3 min read

The Real-Life "Succession"

A 91-year-old billionaire sits atop a global media empire, while his adult children vie to control the family company in the next generation.
The Real-Life "Succession"

"It sounds like the plot of the HBO series Succession," writes Terry Gross for NPR, "but New York Times journalist Jim Rutenberg says the real-life drama involving Fox News founder Rupert Murdoch and his children, Lachlan, James, Elisabeth and Prudence, rivals anything a screenwriter could dream up."

Gross interviewed Jim Rutenberg, a consulting producer on the new CNN+ documentary series, The Murdochs: Empire of Influence, which is based on an investigative piece that he wrote with Times reporter Jonathan Mahler in 2019. Rutenberg says "the next few years could help determine the direction of the Fox News empire."

In the Murdoch family succession battle, Fox News and democracy hang in the balance (Terry Gross - NPR)

Excerpt from NPR: "There's an interesting thing about the way Rupert set up the company," Rutenberg says. "It's a family board with these children ... Rupert cannot be outvoted [but] once Rupert dies, each child has an equal vote ... and the company could conceivably be taken in a different direction. Fox News is hands down the number one news network in this country, and it got even bigger under Trump. If Trump gave Rupert anything, it was the lifeblood of his business, which was ratings, which equaled revenue."
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Rupert named his eldest son, Lachlan, as CEO of the Fox Corp. in 2019 and is rumored to be more conservative than his father, while siblings are reportedly troubled by the move toward Trumpism by Fox News.

Lachlan Murdoch, after being passed over as CEO in 2005 and resigning his role in the company, was seen as an "ambivalent heir even as he made his way back to family business and rose again through the ranks," writes Sarah Ellison and Josh Dawsey for The Washington Post. "The image remained of a passive Gen-Xer who kept his politics quiet and his ambitions subservient to those of the swaggering conservative billionaire dad. Until last week."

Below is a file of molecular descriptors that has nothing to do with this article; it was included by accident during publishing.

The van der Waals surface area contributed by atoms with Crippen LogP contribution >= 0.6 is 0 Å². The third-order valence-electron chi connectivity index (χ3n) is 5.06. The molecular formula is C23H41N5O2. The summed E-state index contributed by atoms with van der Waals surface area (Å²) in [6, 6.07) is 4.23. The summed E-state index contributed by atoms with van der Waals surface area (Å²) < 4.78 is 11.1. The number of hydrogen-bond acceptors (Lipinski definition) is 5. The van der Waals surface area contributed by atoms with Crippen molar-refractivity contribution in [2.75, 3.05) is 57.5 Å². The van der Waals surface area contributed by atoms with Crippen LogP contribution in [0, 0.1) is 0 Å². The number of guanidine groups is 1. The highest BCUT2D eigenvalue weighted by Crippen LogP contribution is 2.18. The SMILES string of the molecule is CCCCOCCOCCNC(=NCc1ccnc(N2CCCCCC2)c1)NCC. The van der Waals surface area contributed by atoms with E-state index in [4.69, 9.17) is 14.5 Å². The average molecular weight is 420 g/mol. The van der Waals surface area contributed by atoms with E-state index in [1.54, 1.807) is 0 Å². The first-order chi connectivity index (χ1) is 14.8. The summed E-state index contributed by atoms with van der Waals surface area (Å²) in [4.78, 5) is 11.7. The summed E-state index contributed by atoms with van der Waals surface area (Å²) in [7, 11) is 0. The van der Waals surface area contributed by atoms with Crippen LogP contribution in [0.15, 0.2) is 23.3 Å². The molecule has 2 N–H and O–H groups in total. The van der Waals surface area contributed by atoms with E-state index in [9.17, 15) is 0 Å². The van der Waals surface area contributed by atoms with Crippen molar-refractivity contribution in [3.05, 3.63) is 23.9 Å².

Lachlan Murdoch, once the ambivalent Fox heir, makes his views clear (Sarah Ellison & Josh Dawsey - The Washington Post)

Excerpt from The Washington Post: In a speech in Sydney celebrating a new initiative at a conservative think tank, Lachlan Murdoch — now 50 and the co-chairman of the family’s News Corp., which owns the Wall Street Journal and the New York Post, and chairman and CEO of Fox Corp. — took swipes at the “elites” who he believes disdain traditional values. He also blasted governments for imposing mandates and business shutdowns to control the pandemic and alleged conspiratorially that “practically all the media suppressed the discovery of Hunter Biden’s laptop."
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In a related story, Warner Bros. Discovery, the newly-combined company that includes CNN parent WarnerMedia and Discovery, is shutting down CNN+ and the subscription streaming service will cease operations on April 30, according to Axios.

CNN+ is reportedly "being shuttered due to a strategic misalignment between Discovery executives and CNN executives," writes Sara Fischer & Erin Doherty for Axios. "CNN and its new parent disagreed over whether the investment made sense long-term."

Warner Bros. Discovery is shutting down CNN+ (Sara Fischer & Erin Doherty - Axios)

Excerpt from Axios: CNN's original plan was for CNN+ to become profitable in four years by investing $1 billion into the service. A profitable service would've diversified CNN's revenue long-term around a digital asset outside of its website, increasing its valuation and potential, executives believe. But Discovery thought a separate subscription app for news didn't make sense for its own strategy long-term, and worried about the business economics around the launch. CNN had already spent $300 million to launch the service.
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